I'd like to log the call trace during certain points, like failed assertions, or uncaught exceptions.

7 Answers 7


This code works on any thread:

NSLog(@"%@", NSThread.callStackSymbols);

Returns an array containing the call stack symbols. Each element is an NSString object with a value in a format determined by the backtrace_symbols() function.

  • 15
    New in Mac OS X 10.6, which didn't exist when this question was originally asked. For pre-Snow-Leopard, use the backtrace and backtrace_symbols functions; see the backtrace(3) manpage. Commented Feb 25, 2010 at 13:32
  • 6
    Only on iOS 4.0 and above.
    – Danra
    Commented Mar 28, 2011 at 8:42
  • Thanks! Is there a way to make this only print the stack trace, say, 6 levels down instead of all the way?
    – sudo
    Commented Jul 29, 2014 at 16:33
  • 9000, use backtrace/backtrace_symbols directly
    – dymv
    Commented Feb 27, 2015 at 15:10
  • 3
    @sudo It's an array so just define range [NSThread.callStackSymbols subarrayWithRange:NSMakeRange(0, MIN(6, NSThread.callStackSymbols.count))]; Commented Mar 22, 2022 at 4:46

n13's answer didn't quite work - I modified it slightly to come up with this

#import <UIKit/UIKit.h>

#import "AppDelegate.h"

int main(int argc, char *argv[])
    @autoreleasepool {
        int retval;
            retval = UIApplicationMain(argc, argv, nil, NSStringFromClass([AppDelegate class]));
        @catch (NSException *exception)
            NSLog(@"Gosh!!! %@", [exception callStackSymbols]);
        return retval;
  • 4
    Gah... Apple should make this a standard at least while developing an application. A bunch of memory addresses is... archaic
    – Russ
    Commented Sep 11, 2013 at 20:02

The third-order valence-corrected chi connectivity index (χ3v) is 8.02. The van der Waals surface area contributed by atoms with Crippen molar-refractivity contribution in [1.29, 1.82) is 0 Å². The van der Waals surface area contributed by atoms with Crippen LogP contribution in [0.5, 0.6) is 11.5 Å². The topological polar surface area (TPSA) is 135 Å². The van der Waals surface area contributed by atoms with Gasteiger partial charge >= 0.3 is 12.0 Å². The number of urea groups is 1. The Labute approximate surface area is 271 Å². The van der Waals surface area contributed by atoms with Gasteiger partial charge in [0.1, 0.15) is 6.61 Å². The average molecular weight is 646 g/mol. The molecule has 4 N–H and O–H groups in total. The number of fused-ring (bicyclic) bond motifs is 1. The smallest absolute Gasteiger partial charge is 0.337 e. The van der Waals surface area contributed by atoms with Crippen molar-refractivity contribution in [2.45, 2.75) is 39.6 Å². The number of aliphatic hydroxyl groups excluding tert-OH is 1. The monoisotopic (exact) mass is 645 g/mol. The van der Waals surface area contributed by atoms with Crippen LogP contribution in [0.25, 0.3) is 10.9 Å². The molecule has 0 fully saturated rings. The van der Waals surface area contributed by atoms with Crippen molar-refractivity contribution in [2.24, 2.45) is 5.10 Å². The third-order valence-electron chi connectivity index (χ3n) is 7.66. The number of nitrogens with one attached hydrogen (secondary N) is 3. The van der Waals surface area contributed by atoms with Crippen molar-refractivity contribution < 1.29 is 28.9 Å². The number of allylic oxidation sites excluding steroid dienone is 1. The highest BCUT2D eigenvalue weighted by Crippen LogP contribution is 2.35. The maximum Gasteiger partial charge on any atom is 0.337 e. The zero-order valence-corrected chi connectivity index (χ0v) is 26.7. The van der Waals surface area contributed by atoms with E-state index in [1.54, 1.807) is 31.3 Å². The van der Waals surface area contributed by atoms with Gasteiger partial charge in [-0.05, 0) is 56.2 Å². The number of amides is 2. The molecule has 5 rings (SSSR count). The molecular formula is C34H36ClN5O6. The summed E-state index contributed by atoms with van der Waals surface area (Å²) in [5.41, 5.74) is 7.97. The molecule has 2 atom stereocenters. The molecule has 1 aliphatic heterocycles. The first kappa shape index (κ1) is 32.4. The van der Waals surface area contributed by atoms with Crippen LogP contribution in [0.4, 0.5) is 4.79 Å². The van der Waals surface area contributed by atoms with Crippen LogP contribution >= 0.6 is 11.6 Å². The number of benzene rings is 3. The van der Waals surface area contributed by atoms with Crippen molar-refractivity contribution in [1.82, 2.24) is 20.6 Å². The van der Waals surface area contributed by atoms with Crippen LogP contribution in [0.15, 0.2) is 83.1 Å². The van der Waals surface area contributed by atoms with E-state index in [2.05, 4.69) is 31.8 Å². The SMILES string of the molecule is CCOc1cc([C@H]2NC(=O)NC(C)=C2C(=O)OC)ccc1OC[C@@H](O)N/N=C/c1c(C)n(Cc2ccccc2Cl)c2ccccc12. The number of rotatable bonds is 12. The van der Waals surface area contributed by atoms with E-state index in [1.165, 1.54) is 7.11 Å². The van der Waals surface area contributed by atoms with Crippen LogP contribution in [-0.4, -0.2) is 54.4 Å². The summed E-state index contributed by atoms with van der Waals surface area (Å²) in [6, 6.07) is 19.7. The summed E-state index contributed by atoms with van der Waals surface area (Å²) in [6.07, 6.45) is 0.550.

• I put your improvements in my answer; I did this before ARC. Thanks.
    – n13
    Commented Apr 11, 2014 at 8:18
  • 1
    This doesn't work in all situations. This is a better approach if you want to catch all uncaught exceptions: codereview.stackexchange.com/questions/56162/… (The code in that question is a little overcomplicated, but it also does more than simply log the call stack symbols.)
    – nhgrif
    Commented Jul 12, 2014 at 21:57
  • You can add NSLog(@"[Error] - %@ %@", exception.name, exception.reason); if you want the actual exception too Commented Mar 25, 2015 at 15:02

Cocoa already logs the stack trace on uncaught exceptions to the console although they're just raw memory addresses. If you want symbolic information in the console there's some sample code from Apple.

If you want to generate a stack trace at an arbitrary point in your code (and you're on Leopard), see the backtrace man page. Before Leopard, you actually had to dig through the call stack itself.

  • 6
    Apparently available in iOS 4 but not 3.2. Here's what I used, shamelessly copied from the backtrace man page: #include <execinfo.h> ... void* callstack[128]; int i, frames = backtrace(callstack, 128); char** strs = backtrace_symbols(callstack, frames); for (i = 0; i < frames; ++i) { printf("%s\n", strs[i]); } free(strs);
    – mharper
    Commented Aug 28, 2010 at 22:10
  • Being called in HandleException it writes back trace of handler function itself, while [NSException callStackSymbols] shows stack of the place where exception has raised. But if you replace "backtrace(...)" with: "NSArray arr = [ex callStackReturnAddresses]; int frames = arr.count; for (i = 0; i < frames; ++i) callstack[i] = (void) [((NSNumber *) [arr objectAtIndex:i]) intValue];" you will get current exception stack trace. This is how [NSException callStackSymbols] works, I suppose: traces they return are equal and in both app calls are replaced by _mh_execute_header in release.
    – Tertium
    Commented Sep 28, 2012 at 19:38

This pretty much tells you what to do.

Essentially you need to set up the applications exception handling to log, something like:

#import <ExceptionHandling/NSExceptionHandler.h>

[[NSExceptionHandler defaultExceptionHandler] 
                  setExceptionHandlingMask: NSLogUncaughtExceptionMask | 
                                            NSLogUncaughtSystemExceptionMask | 
  • 1
    Note, though that this will only work within a registered exception handler (not, e.g., in a @catch block)
    – Barry Wark
    Commented Oct 23, 2008 at 0:13

For exceptions, you can use the NSStackTraceKey member of the exception's userInfo dictionary to do this. See Controlling a Program's Response to Exceptions on Apple's website.


In swift print this way:

print("stack trace:\(Thread.callStackSymbols)")

If you want to get it as NSString.

[NSThread  callStackSymbols].description

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